Eggplant Rollatini
Rollatini di Melanzane

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Eggplant Rollatini
Rollatini di Melanzane
cookbook: Lidia's Italian-American Kitchen
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serves: 6 servings

I'm offering you the basic recipe for filling these eggplant rolls. You can take it in any direction you like, adding spinach, raisins, pine nuts, prosciutto or whatever else sounds good to you. Eggplant rollatini are versatile in another way, too. Because the individual rolls are easy to serve, they are wonderful as a first course for a big crowd-like a family gathering-or as part of an Italian-American buffet. For a smaller crowd, this makes a substantial main course that needs only a first course salad to make it a meal. If you'd like to make these simple rolls even easier to fill, you can cut the sticks of mozzarella into little cubes and stir them right into the ricotta filling.


1½ pounds fresh ricotta cheese, or 3 cups packaged whole-milk ricotta
2 medium eggplant, each about 4 inches wide and about pound
kosher salt
½ cup olive oil, or as needed
½ cup vegetable oil, or as needed
3 eggs
all-purpose flour
1 cup Parmigiano-Reggiano, freshly grated
3 tablespoons fresh Italian parsley, chopped
8 ounces fresh mozzarella, cut into 1/4 x 1/4-inch sticks
8 fresh basil leaves, optional


Spoon the ricotta into a large, fine-mesh sieve or a colander lined with a double thickness of cheesecloth or a basket-type coffee filter. Set the sieve over a bowl and cover the ricotta well with plastic wrap. Drain the ricotta in the refrigerator at least overnight, or up to 24 hours. Discard the liquid in the bottom of the bowl.

Make the tomato sauce.

Trim the stems and ends from the eggplants. Remove strips of peel about 1-inch wide from the eggplants, leaving about half the peel intact. Cut the eggplant lengthwise into 1/4-inch thick slices and place them in a colander. Sprinkle generously with the coarse salt, tossing to expose all slices, and let drain for 1 hour. Rinse the eggplant under cool running water, drain throroughly and pat dry.

Pour ½ cup each of the olive and vegetable oils into a medium skillet over medium-high heat. While the oil is heating, whisk 2 of the eggs and 1 teaspoon salt together in a wide, shallow bowl. Spread the flour in an even layer in a separate wide, shallow bowl or over a sheet of wax paper. Dredge the eggplant slices in flour, shaking the excess off. Dip the floured eggplant into the egg mixture, turning well to coat both sides evenly. Let excess egg drip back into the pan.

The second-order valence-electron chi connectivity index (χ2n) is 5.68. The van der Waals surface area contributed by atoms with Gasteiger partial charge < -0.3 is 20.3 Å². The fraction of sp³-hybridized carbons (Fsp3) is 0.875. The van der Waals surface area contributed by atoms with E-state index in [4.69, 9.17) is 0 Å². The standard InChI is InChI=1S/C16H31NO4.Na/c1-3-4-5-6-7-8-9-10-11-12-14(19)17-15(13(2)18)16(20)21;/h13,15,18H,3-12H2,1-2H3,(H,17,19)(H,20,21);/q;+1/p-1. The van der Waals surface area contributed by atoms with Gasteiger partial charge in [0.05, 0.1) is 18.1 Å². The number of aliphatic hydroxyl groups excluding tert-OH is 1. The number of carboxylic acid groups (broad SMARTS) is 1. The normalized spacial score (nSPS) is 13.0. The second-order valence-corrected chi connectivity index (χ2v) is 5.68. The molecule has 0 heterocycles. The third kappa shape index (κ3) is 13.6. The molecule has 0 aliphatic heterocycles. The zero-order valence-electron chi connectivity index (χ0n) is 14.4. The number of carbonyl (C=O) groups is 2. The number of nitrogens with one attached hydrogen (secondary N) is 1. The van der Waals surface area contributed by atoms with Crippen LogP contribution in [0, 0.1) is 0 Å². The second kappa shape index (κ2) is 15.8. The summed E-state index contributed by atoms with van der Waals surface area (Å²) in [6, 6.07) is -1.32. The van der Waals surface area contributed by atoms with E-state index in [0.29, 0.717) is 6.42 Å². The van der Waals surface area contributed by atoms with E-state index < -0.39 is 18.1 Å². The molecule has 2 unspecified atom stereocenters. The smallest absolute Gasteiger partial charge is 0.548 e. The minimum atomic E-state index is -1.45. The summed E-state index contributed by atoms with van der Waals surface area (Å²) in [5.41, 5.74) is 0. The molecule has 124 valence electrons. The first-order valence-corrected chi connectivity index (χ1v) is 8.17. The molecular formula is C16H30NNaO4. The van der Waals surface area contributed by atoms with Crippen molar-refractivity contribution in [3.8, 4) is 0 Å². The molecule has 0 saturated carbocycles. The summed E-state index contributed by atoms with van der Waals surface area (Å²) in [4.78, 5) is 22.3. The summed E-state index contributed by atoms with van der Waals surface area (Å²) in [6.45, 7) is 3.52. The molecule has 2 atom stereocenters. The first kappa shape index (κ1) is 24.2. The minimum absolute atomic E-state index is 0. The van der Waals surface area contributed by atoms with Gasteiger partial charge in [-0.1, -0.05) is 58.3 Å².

When a corner of a coated eggplant slice gives off a lively sizzle when dipped into the oil, it is ready for frying. Add as many of the coated eggplant slices as fit without touching and cook, turning once, until golden on both sides, about 4 minutes. Remove the eggplant to a baking pan lined with paper towel and repeat with the remaining eggplant slices. Adjust the heat as the eggplant cooks to prevent the egg coating cooking too fast or overbrowning. Add oil to the pan as necessary during cooking to keep the level more or less the same. Allow the oil to heat before adding more eggplant slices.

Preheat the oven to 375 degrees F. Stir the drained ricotta, 2/3 cup of the grated cheese and the parsley together in a mixing bowl. Taste and season with salt and pepper. Beat the remaining egg in a separate small bowl and stir it into the ricotta mixture. Pour 1 cup of the tomato sauce over the bottom of a 10x 15-inch baking dish. Sprinkle lightly with 2 tablespoons of the remaining grated Parmigiano-Reggiano cheese. (If you don’t have a baking dish of that size, divide the sauce and rolls between two smaller dishes into which they fit comfortably.)

Lay one of the fried eggplant slices in front of you with the short ends towards you. Spoon about 2 tablepsoons of the ricotta filling over the narrow end of the slice and top it with a mozzarella stick. Roll into a compact roll and place, seam side down, in the prepared baking dish. Repeat with the remaining eggplant slices and filling, placing the rolls side by side.

Ladle the remaining tomato sauce over the eggplant rolls to coat them evenly. Sprinkle the remaining grated Parmigiano-Reggiano cheese over the top of the eggplant and tear the basil leaves, if using, over the cheese.

Cover the dish loosely with aluminum foil and bake until the edges of the casserole are bubbling and the filling is heated through, about 30 minutes. Let rest 10 minutes before serving.

Lidia's Italian American Kitchen

One of Lidia's most personal and instructive cookbooks, "Lidia’s Italian-American Kitchen", focuses on Lidia’s own experience in America, and her connection in Italian-American cuisine. It is the story of how Italian-American cooking is a cuisine born of adaptation and necessity, created by new immigrants who tried to recreate the flavors of their homeland using whatever American ingredients they had access to.

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